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Resistance to the impact of interruptions during multitasking by healthy adults and dysexecutive patients

Law, AS and Logie, RH and Pearson, DG and Cantagallo, A and Moretti, E and Dimarco, F (2004) Resistance to the impact of interruptions during multitasking by healthy adults and dysexecutive patients. ACTA PSYCHOLOGICA, 116 (3). pp. 285-307. ISSN 0001-6918

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Abstract

Two experiments (one with healthy adult volunteers and the other with controls and dysexecutive patients) assessed the impact of interruptions on a novel test of multitasking.
The test involved switching repeatedly between four tasks (block construction, bead threading, paper folding, alphabetical searching) over a 10 minute period. In Experiment 1, there were 4 groups of 20 healthy participants. One group attempted multitasking with
no interruption, a second group was interrupted early in the test, a third group late in the test and a fourth group was interrupted both early and late. Interruption involved carrying out a fifth, unexpected task for a period of one minute before returning to the four main tasks. There was no difference in multitasking performance between the groups. In Experiment 2 the participants were seven dysexecutive patients and 14 age-matched controls. A repeated measures approach was employed to assess the impact of two interruptions (early and late) for both groups. Contrary to predictions, the patients as well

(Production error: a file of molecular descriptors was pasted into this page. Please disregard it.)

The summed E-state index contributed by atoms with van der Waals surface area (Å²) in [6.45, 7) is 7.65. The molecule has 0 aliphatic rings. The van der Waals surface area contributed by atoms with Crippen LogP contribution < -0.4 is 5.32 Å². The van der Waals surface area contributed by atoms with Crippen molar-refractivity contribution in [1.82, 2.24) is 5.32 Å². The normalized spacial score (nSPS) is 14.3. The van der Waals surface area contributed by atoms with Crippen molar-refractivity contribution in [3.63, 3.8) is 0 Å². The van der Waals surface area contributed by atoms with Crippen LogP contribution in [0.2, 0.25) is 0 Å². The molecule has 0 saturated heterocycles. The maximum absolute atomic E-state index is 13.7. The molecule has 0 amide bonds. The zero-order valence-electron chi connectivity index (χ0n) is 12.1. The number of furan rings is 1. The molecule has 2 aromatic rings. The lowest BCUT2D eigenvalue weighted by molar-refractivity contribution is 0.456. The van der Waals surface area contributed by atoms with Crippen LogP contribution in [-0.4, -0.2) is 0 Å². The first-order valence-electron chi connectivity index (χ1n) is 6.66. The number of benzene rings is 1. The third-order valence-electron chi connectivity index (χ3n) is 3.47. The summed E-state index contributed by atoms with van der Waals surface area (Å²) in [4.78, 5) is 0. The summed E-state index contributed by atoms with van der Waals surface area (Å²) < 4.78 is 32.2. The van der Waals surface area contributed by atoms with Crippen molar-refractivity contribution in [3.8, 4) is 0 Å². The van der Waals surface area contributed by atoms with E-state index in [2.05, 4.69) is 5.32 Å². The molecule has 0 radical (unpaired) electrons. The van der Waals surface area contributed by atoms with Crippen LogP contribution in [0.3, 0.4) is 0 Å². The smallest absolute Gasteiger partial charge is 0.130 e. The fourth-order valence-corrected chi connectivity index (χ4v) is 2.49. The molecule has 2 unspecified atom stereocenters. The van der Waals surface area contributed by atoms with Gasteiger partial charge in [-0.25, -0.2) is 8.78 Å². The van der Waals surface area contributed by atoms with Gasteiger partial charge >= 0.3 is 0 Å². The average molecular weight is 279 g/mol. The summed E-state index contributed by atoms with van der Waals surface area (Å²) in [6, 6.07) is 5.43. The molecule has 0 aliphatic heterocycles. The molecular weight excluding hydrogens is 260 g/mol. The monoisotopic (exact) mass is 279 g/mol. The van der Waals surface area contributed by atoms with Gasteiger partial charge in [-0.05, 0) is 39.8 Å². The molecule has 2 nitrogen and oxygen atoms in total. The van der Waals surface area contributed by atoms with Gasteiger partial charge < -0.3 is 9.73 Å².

as controls were resistant to the effects of interruptions, despite their clearly impaired multitasking performance. These results suggest that the ability to deal with interruptions may be separable from the ability to organise and execute multiple tasks within a limited time frame.

Item Type: Article
Uncontrolled Keywords: 1701 Psychology, 1702 Cognitive Science
Subjects: B Philosophy. Psychology. Religion > BF Psychology
Divisions: Natural Sciences and Psychology
Publisher: ELSEVIER SCIENCE BV
Related URLs:
Date Deposited: 26 May 2015 14:26
Last Modified: 26 May 2015 14:26
DOI or Identification number: /10.1016/j.actpsy.2004.04.003
URI: http://researchonline.ljmu.ac.uk/id/eprint/1189

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